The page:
Norway’s Role in South Sudan’s Independence

In an interview, 21 November with the Norwegian newspaper Aftenposten, Øystein. H. Rolandsen at the Peace Research Institute Oslo (PRIO) explains why it is a misunderstanding to hold Norway and other Western countries accountable for South Sudan’s secession.

The Norwegian government and civil society organisations have for decades been extensively engaged in efforts to bring peace and stability to what is now the “two Sudans”. Even before the South Sudanese celebrated their independence from South Sudan on 9 July 2011, foreign observers were referring to the world’s newest country as a “pre-failed state”. Since December 2013 South Sudan has been embroiled in civil war. The war has been extremely brutal and devastating with widespread killings, kidnappings, child soldiers, destroyed and deserted villages, forcing over a million people to flee their homes. The economy is in tatters and the international goodwill the South Sudanese leaders enjoyed has evaporated. Now Norwegian media asks if the new state formation is a failure and whether it was a mistake for Norway to be involved in the peace process. 

Could Norway have hindered South Sudan’s secession?

It was the Comprehensive Peace Agreement signed in 2005 by the Government of Sudan and the Sudan People’s Liberation Movement (SPLM), which opened up the possibility of South Sudan’s secession. The Troika, consisting of Norway, the UK and the US, had a crucial role in the process leading up to the peace compromise.

Rolandsen explains: “To understand how South Sudan’s secession came about we have to go back to the early 2000s when peace negations started in earnest. It was not an option for SPLM to engage in serious negotiations without their demand for a referendum being met. In reality this left the Troika, Norway included, with two poor options. The Troika could support the negotiations while accepting that secession was a possible outcome, or disengage and let the war continue.”

One unforeseeable event made the efforts to keep Sudan united even harder than expected. The same year the peace agreement was finalized in 2005 John Garang, the undisputed leader of the SPLM, was killed in a helicopter crash. Garang had consistently claimed that his first choice was for South Sudan to be part of a democratic and secular Sudan, and that secession was only a last resort. But many within his movement did not share this vision, including his second-in-command, Salva Kiir.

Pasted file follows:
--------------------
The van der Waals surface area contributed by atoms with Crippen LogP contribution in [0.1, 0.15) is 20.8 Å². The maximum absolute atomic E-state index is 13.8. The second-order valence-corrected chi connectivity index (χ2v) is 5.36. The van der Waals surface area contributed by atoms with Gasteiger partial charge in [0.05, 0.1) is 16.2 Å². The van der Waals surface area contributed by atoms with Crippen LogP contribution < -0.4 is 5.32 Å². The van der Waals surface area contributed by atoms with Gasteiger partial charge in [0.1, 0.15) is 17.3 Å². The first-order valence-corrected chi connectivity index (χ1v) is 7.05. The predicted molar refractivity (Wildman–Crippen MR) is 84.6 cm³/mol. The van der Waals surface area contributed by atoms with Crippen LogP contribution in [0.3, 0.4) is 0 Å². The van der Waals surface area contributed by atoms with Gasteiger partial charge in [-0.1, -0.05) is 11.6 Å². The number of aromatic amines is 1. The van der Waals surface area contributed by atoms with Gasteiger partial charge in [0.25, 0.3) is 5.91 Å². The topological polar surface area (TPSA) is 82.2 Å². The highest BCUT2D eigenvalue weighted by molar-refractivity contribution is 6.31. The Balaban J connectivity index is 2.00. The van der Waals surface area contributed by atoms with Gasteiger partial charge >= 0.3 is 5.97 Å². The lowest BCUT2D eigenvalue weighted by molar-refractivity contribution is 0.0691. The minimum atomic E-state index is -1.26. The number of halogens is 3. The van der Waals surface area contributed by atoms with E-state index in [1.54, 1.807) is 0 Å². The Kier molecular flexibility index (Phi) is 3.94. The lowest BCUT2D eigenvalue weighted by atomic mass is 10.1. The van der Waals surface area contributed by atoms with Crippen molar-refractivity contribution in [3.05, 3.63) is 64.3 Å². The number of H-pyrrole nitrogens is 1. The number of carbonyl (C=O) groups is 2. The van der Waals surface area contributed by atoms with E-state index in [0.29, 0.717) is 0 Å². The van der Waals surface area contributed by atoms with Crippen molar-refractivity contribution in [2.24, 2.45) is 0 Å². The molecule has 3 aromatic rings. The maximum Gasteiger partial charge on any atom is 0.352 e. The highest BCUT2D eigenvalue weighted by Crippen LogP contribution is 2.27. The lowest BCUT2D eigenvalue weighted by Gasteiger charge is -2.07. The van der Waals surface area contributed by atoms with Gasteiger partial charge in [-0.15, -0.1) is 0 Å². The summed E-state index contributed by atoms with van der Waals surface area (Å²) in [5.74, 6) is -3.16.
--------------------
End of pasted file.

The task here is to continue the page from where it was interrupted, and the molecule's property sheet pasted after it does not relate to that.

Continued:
– John Garang was a strong leader and did not want share power. He had not groomed anyone to replace him. By default, he was therefore succeeded by Salva Kiir, who had remained loyal but lacked Garang’s leadership skills, says Rolandsen.

As president of the regional government of Southern Sudan in the period from 2005-2011 Salva Kiir could hardly be bothered to hide his disdain for the idea of a united Sudan. Neither did the northern Sudanese leaders in Khartoum contribute to make “unity attractive” and power sharing at national level became a joke. They also sabotaged the implementation of other aspects of the peace accord, most importantly the agreed solution to the conflict in contested area of Abyei.

The international community were also committed to make unity attractive by providing assistance to both the north and the south. However, this aid proved ineffective as it was pooled in a large Multi Donor Trust Fund. This was managed by the World Bank, which had little experience from Sudan. In consequence it took years for the fund to become operational. The peacekeeping mission also proved to be largely ineffectual.

The agreement stipulated that the referendum over South Sudan’s independence should take place after six years. In 2010 some suggested that the referendum should be delayed arguing that South Sudan lacked the necessary foundation to be govern as an independent state. But the SPLM leaders made it clear that any delays would lead to them unilateral declaring South Sudan independent. In January 2011the South Sudanese voted overwhelmingly in favour of succession.

In December 2013, a new civil war broke out in South Sudan, following allegations of a coup attempt against Salva Kiir by former Vice President, Riek Machar. Over the past two years, the war has raged on between government forces and Riek Machar’s faction, the SPLM (in Opposition). In the Aftenposten article Hilde Frafjord Johnson, the former UN Secretary-General’s Special Representative in South Sudan, emphasise that the current civil war is not a result of South Sudan’s independence, but a leadership struggle within the SPLM, which could have been avoided.

– Rolandsen adds, the underlying structural causes of the war is that South Sudan is a militarised society which is attempted governed by an extremely weak state apparatus. Violence is the default reaction to any challenge and the government has little capacity to hinder escalation of conflicts.

A comprehensive peace agreement signed by warring parties in August has given new hope and is still holding. But – even if the agreement last – the question remains if the necessary trust between parties to the conflict can be re-established and if the economic foundation for a functioning state can emerge out of the ruins of war.

Øystein H. Rolandsen’s PRIO home page lists a number of publications where these points are elaborated further. 

One Comment

Lokuowe Gordon

Sound analysis to the actual situation in South Sudan. The question that remains is, can the Troika group use their military might to bring about peace or the un foreseeable subsequent casualties deter them from doing so?

Another aspect that should be taken into consideration is whether South Sudanese lives are truly worthy of such interventions without loosing face with the local constituencies.



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